The move to SaaS and other cloud tools has put an emphasis on Identity & Access Management (IAM). After all, user identity is one of the only barriers standing between sensitive corporate data and any unauthorized access.
The tools used to define IAM make up its identity fabric. The stronger the fabric, the more resistant identities are to pressure from threat actors. However, those pressures are only increasing. Decentralized IT, evolving threats, and zero-trust tools are pushing many IAM tools to their limits.
To maintain their effectiveness, IAM are shifting to operating as an agile, interconnected identity fabric rather than just siloed IAM tools. The demands of today’s IT operating environment are forcing IAM to support decentralized IT environments while still providing centralized management and governance for its users.
Interestingly, many of the identity fabric principles they define are currently found in leading SSPM tools. It’s important to note that identity fabric isn’t composed of a single tool. Rather, a number of different tools, including directories, authentication, and threat detection, come together to form an enforceable IAM perimeter.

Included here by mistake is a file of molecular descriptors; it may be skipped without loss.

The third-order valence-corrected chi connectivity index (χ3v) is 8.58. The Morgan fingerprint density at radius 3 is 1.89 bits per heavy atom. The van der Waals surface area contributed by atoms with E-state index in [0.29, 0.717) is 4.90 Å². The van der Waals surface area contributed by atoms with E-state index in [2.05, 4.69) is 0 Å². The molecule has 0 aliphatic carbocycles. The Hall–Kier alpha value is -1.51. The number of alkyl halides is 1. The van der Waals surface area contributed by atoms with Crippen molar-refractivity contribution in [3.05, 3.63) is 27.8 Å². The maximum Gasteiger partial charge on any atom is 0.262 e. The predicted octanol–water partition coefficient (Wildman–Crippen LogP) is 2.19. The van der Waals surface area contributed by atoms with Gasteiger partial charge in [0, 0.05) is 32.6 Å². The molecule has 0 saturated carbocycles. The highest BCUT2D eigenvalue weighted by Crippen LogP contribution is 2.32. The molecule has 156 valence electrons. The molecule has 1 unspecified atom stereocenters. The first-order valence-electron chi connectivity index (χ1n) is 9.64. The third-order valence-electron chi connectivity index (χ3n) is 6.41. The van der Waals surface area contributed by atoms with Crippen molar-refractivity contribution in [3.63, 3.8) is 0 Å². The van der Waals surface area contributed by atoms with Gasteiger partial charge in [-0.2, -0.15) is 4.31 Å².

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The scope of identity fabric includes any human, machine, or application that is granted access to your applications and data. Looking at this through an SSPM lens, your platform should be able to track all access to your SaaS applications and alert you whenever dangerous or suspicious entities or malicious applications access your SaaS stack.
This extends beyond humans and covers the devices they use to access their data. As we look ahead into the near future, it also includes connected devices which may require access to perform their tasks.
images from Hacker News